Brazil (São Paulo)
Brazil’s culture-friendly tax law, a bus trip in India where he met his future wife and a desire to dive deep into his growing family’s roots all played their part in the genesis of Somos Brasil: Marcus Lyon’s multi-layered exploration of Brazilian identities.
Marcus Lyon is that rare thing – an artist with a fierce instinct about how to combine commercial success with the possibility to do work that really matters. Passionate about disadvantage and social change, he realised early in his career that “no one was going to fund me to do what I really wanted to do”. So he came up with a plan.
In his early twenties, not long after graduating in Political Science from Leeds University (a study choice that he credits with helping him focus on ideas and social issues), his plan was “nine plus three. That is, for nine months of the year I was going to be the most organised, efficient, commercial photographer, and in the other three months of the year I would do exactly what I wanted – the things I thought mattered.”
Over the next ten years, those three months each year were occupied with becoming a charity champion and chair, working with development organisations and with the UN, while the commercial work filled the rest of his year. What suffered was the time to do what he wanted with his art. He had a full shoot diary every week. “It was lots of fun – I had three full-time assistants, paid off my mortgage, bought a studio and travelled to over 90 countries. But I woke up in my early 40s and thought, I’m loving the charity work but I’ve lost my mojo photographically – I’m just a gun for hire.”
So he took the themes from his studies and charity positions to develop his artistic work. His interest in urban spaces through working with street children led Lyon to look at the megacities of the BRIC economies: “the most important spaces for change in our global society.” For his BRICs series, he photographed cities from multiple angles, rebuilding them to create new cities to reflect his emotional reaction to the spaces.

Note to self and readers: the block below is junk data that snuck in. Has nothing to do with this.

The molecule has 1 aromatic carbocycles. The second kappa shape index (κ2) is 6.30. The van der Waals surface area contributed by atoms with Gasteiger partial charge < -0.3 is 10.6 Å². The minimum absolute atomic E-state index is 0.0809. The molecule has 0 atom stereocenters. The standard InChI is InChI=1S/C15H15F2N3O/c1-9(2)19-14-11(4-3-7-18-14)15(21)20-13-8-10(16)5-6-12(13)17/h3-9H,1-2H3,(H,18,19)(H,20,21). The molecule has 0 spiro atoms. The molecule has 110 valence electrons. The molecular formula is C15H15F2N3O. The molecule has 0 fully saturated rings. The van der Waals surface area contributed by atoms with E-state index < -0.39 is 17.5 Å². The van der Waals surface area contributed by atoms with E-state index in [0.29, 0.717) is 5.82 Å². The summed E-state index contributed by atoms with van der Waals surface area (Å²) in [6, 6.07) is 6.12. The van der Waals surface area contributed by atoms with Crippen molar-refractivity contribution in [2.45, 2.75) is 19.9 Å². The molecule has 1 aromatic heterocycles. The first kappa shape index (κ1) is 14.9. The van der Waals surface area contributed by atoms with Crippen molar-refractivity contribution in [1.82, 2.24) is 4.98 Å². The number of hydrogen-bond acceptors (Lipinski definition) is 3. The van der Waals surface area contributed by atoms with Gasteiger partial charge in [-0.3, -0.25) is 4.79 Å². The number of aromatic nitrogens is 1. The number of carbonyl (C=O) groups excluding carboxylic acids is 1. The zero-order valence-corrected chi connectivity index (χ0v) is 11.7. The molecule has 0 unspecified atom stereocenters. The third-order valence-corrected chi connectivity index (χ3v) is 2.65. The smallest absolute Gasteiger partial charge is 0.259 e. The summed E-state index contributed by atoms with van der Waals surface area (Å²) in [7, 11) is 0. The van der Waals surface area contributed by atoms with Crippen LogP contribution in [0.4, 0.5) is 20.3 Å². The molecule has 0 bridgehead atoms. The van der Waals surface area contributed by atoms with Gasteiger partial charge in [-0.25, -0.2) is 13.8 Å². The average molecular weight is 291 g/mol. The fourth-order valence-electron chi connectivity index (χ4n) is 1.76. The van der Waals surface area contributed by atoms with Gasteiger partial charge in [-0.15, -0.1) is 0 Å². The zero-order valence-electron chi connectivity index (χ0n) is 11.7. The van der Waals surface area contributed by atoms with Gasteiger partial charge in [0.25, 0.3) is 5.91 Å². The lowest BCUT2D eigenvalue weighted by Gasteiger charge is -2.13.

“That was the beginning of the process that you see in all my work. Photography that has multiple layers – where I am endeavouring to develop new levels of information to tell deeper, more nuanced stories about who we really are and the way we live in todays interconnected world.”
Works that followed tackled globalisation, migration and the movement of goods and services, and more recently an exploration of how the billion people whose basic needs are satisfied spend their leisure time.
There lingered, however, a lifelong ambition to do a significant portrait project. As he came to know his wife’s country better – and the place his British-born children self-identified as being from – he found himself wondering why people in North America so readily identify with where they or their family are from, claiming for example their Italian-American or African-American heritage, whereas in Brazil people see themselves as simply Brazilian. They don’t talk about a mother country or place of origin. “What”, he pondered “were the historical reasons? What was the socio-political context for this difference?”
The vast terrain and diversity of peoples across Brazil was not a topic he could tackle alone, or in a single medium. Brazil’s Rouanet Law helped him to find significant funding, which would ultimately see 250 people collaborate over a four year project, that covered 22,000 kilometres of travel and encompasses portrait photography, the recording of oral histories, analysis of ancestral DNA, the production of an award-winning interactive book and image recognition app, an international touring exhibition and the subject of a TED talk.
At the heart of Somos Brasil sat a collaborative nominations process: all 104 people featured were nominated by a fellow Brazilian. Recommendations were solicited not on the basis of what someone looks like, but on what they do, how they are connected to their community or how they are an agent of positive change.